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Weldon Kees, The Elusive Bard of East Tenth Street

Screen shot 2011-10-20 at 11.09.34 AM

A cultural oddity of the East Village is that it has more often been a home to poets than novelists. Some of the poets (Allen Ginsberg, W.H. Auden) are about as famous as poets get. Others (Edwin Denby, Bernadette Mayer) are known to only a few. The vast majority, as you would expect, are almost completely unknown.

Weldon Kees, who lived at 129 E. 10th Street (the apartment building directly next to St. Mark’s Church) from October 1943 until November 1945, and later rented a loft at 179 Stanton Street in the Lower East Side, is an exception. As a cult figure with an ardent following, he’s certainly known to some people –  but his connection to the East Village has been all but forgotten. Perhaps that’s appropriate: An absence as much as a presence, a shadow where a human should be, Kees is the Harry Lime of modern American poetry, as in the character played by Orson Welles in “The Third Man”: Now you see him, now you don’t. Read more…

Between September 1 and 9/11; W.H. Auden, East Villager

audenWikiCommons The poet in 1939.

So let’s hear it for the greatest writer ever to live in the East Village. What’s that, you say? James Fenimore Cooper? Leon Trotsky? William S. Burroughs? Allen Ginsberg?

Hmm. No offense to the above authors, but surely you jest. The greatest writer ever to settle in the East Village, a transatlantic literary god whose appearance was as unexpected as that hawk showing up in Tompkins Square Park, was the English-born poet, W.H. Auden, who lived at 77 St. Marks Place from 1953 to 1972. In 1917, Trotsky had edited a dissident newspaper in the same building. The painter Larry Rivers was already living there when Auden and his lover, Chester Kallman, moved in. And the man who had previously occupied their railroad apartment was an abortionist. For neighborhood “color,” you can’t top that.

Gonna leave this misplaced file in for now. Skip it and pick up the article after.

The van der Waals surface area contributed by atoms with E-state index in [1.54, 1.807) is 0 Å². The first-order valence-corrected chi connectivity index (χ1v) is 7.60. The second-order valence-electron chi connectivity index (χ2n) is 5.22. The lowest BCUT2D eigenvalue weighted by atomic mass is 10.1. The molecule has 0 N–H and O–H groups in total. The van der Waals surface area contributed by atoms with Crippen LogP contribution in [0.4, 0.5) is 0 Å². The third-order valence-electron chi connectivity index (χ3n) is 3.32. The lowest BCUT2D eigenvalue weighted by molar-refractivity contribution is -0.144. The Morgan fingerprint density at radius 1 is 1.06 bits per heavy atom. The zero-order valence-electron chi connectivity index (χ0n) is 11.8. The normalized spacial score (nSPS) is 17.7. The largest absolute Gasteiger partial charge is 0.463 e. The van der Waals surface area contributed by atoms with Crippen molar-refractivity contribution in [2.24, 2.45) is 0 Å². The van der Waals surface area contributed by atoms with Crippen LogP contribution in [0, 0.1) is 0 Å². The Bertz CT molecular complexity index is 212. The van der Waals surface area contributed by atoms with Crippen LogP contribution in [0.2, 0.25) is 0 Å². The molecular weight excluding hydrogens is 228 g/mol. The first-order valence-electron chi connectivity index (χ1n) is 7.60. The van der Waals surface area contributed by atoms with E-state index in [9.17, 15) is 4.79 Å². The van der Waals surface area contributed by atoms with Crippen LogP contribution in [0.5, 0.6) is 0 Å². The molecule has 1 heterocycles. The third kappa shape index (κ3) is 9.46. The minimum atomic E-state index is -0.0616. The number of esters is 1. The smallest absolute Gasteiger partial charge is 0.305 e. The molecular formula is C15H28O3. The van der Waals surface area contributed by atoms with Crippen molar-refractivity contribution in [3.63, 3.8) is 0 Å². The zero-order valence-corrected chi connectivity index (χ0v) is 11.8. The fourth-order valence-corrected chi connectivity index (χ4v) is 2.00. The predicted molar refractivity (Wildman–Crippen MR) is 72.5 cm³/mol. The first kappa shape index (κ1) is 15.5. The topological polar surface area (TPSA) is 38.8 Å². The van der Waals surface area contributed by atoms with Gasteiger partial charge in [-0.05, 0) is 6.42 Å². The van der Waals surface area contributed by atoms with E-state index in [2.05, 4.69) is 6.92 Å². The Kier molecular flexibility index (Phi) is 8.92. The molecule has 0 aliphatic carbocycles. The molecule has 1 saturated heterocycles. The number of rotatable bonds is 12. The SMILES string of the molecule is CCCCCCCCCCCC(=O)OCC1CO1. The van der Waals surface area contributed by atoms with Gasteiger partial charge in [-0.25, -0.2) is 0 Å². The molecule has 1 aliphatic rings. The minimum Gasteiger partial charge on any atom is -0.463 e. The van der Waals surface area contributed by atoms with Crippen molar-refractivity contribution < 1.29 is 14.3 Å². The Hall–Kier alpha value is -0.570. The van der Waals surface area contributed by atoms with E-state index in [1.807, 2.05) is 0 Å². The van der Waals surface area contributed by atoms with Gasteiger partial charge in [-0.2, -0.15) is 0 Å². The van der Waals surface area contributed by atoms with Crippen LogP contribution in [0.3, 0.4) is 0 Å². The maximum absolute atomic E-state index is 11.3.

The coming month is a big one in Auden’s posthumous career. (He died in Vienna on September 29, 1973.) And this fortnight, in which we will mark the 10th anniversary of 9/11, will also be a 10th anniversary of sorts for him. Seventy-two years ago today, he began writing his aphoristic, agonized, and intensely lyrical meditation on the outbreak of World War II, “September 1, 1939.” It was composed shortly after he moved to New York with his pal Christopher Isherwood (“Berlin Stories,” “A Single Man”), and 62 years later, a few days after Mohammed Atta & co. brought down the Twin Towers, the poem took on a second life among the smart set on both sides of the Atlantic. Read more…

‘The City is a Cage’

billboard through fenceMichelle Rick

Cities are unforgiving places, and New York perhaps the least forgiving of all.

One of its less attractive traits has always been its self-mythologizing triumphalism and I ♥ NY campaigns, a localized form of the nationalism it derides in the rest of the country. “If I can make it there, I’ll make it anywhere,” Frank Sinatra sang in what has become Manhattan’s unofficial national anthem and New Year’s rallying cry. It’s a sentiment to which countless scrambling citizens still subscribe. If they can just work hard enough, be ingenious and ruthless enough, they too will be “king of the hill / Top of the heap,” because this is the place. Or so we like to think.

Is it, though? Just over a century ago, C.P. Cavafy (1863-1933), an enduringly popular Greek poet who lived in Alexandria, Egypt, wrote a 16-line poem called “The City” which immortalizes a peculiarly urban dilemma whose outlines disenchanted New Yorkers will readily recognize. Those who have just moved here should read the poem, memorize it, print it out, and stick it on the fridge door.
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